Mind being creeped out a bit?
God knows I can’t fathom why people would want to read my drivel, but people do visit.
If you come for the low carb tips, or the recipes, you might not want to read this – come back another day.
For the rest of you, I chose this provocative title because being a provocateur is one of my specialties, I enjoy it, and am very good at it. My means of provoking other people is to make them think in ways other than they are accustomed to. I have been blessed or cursed (depending on how you look at it) with a unique (to put it kindly) perspective on the world and one of my notions is that death – our own real and personal knowledge that within a very short number of years we will all be dust – is a very good thing.
I don’t mean to depress you or frighten you – and I certainly don’t advocate murder or suicide – I believe that we should do everything we can to lengthen our lives to the fullest extent, and also have an obligation to help our fellow human beings as well. Nor do I intend to be morbid – I have no particular fascination with the act itself, or look at death as some sort of relief from the burden of life – I personally don’t see my life as a burden the vast majority of the time. I do have my moments – as all of us do – but I think of life as a wonderful unfolding – even when it doesn’t feel particularly wonderful in a given moment.
So why even talk about death? The question itself contains the answer – our modern world has provided all of us with the ability to buy in to the illusion that death does not exist. The generations that came before us were surrounded by it, but our modern world has had the effect of, well, not lessening it – as life is still a medical a condition with a 100% mortality rate, but it has done a good job of hiding it in hospitals – and how many of us meat-eaters have seen the slaughter of the food you put in your mouth? Modernity has been able to segregate it from the every day. It’s come to make us uncomfortable when we do see it, to try and pretend it doesn’t exist. We don’t talk about it. When we are forced to do so because of the death of a loved one or someone we knew well, we feel awkward and struggle with the task – and do our best to go back to our lives and try to forget the event the best we can.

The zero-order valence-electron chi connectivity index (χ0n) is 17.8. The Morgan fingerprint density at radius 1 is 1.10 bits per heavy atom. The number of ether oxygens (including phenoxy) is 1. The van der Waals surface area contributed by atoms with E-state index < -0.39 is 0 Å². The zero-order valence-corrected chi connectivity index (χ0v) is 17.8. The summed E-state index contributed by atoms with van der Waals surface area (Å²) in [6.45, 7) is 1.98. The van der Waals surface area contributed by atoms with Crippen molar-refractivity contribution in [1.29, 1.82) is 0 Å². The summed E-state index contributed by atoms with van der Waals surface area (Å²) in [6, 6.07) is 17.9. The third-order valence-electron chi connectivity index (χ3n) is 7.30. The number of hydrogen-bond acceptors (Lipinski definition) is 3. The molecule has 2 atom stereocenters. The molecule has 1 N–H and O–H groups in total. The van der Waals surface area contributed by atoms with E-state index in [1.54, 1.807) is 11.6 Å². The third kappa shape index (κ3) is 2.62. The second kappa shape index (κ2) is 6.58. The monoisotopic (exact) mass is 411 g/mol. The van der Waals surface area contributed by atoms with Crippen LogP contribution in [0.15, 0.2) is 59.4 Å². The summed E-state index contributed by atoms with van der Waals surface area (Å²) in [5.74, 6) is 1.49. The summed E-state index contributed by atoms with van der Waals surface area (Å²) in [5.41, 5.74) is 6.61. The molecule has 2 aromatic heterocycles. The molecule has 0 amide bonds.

I think it’s important to think about death – your own, as well as the death of the people that you know and love. What possible benefit could come from this? I see a lot. It’s well-known that people who have survived near-death experiences, or who have actually died and were brought back to life through medical intervention often stop fearing death and experience a great liberation. A quote from researchers investigating Near-Death experiences stated:
“NDE (near-death experiences) subjects often report long-term after-effects, and changes in worldview, such as increased interest in spirituality, greater appreciation for life, increased interest in the meaning of life, increased empathic understanding, decrease in fear of death, higher self-esteem, greater compassion for others, heightened sense of purpose and self-understanding, desire to learn, greater ecological sensitivity and planetary concern, a feeling of being more intuitive or psychic (Mauro, 1992; van Lommel et.al, 2001). “
Luckily, I believe it’s possible to achieve the same state of mind without dying on some operating table first.
Let’s imagine that you knew and accepted, without fear, that on this day, and every day to come, it could indeed be you last day. For real. What good would that do?
We’ll, you’d probably take a lot of things less seriously. Traffic tickets, flat tires, hassles at work, a lawn with weeds, a broken air conditioner, and a whole host of events great and small would appear to be quite insignificant in the face of your possible death that day. You still have to pay the ticket, fix the flat, deal with the hassles, weed the lawn and get a new air conditioner, but it just wouldn’t seem all that earth-shattering – it would just be one of those things that come along in everyone’s life that have to be dealt with. Maybe you’d get flustered less and laugh more.
When you live your entire life in the shadow of death, you might realize that life is too serious to take seriously.
Another thing it would do is if you thought of every person you deal with on a daily basis in the context that this might be their last day on earth, might you possibly treat them better? Would it be easier to forgive their flaws, let go of grudges you might hold over events in the past? Wouldn’t that be a benefit to both of you?
Also, maybe you’d care less about what other people think and more about what you think? If you knew you were to die today, and are normally the sort of person that concerns themselves with what others might say about you, might you throw caution to the wind and actually live your life to your own internal compass? Some people live their lives as slaves to what they believe others might think. The fact of this is that it doesn’t matter what other people think. In the face of death you’d realize this. As Elanor Roosevelt, the wife of Franklin Delano Roosevelt and a very controversial figure in her time, said: “Other people’s opinions of me are none of my business.”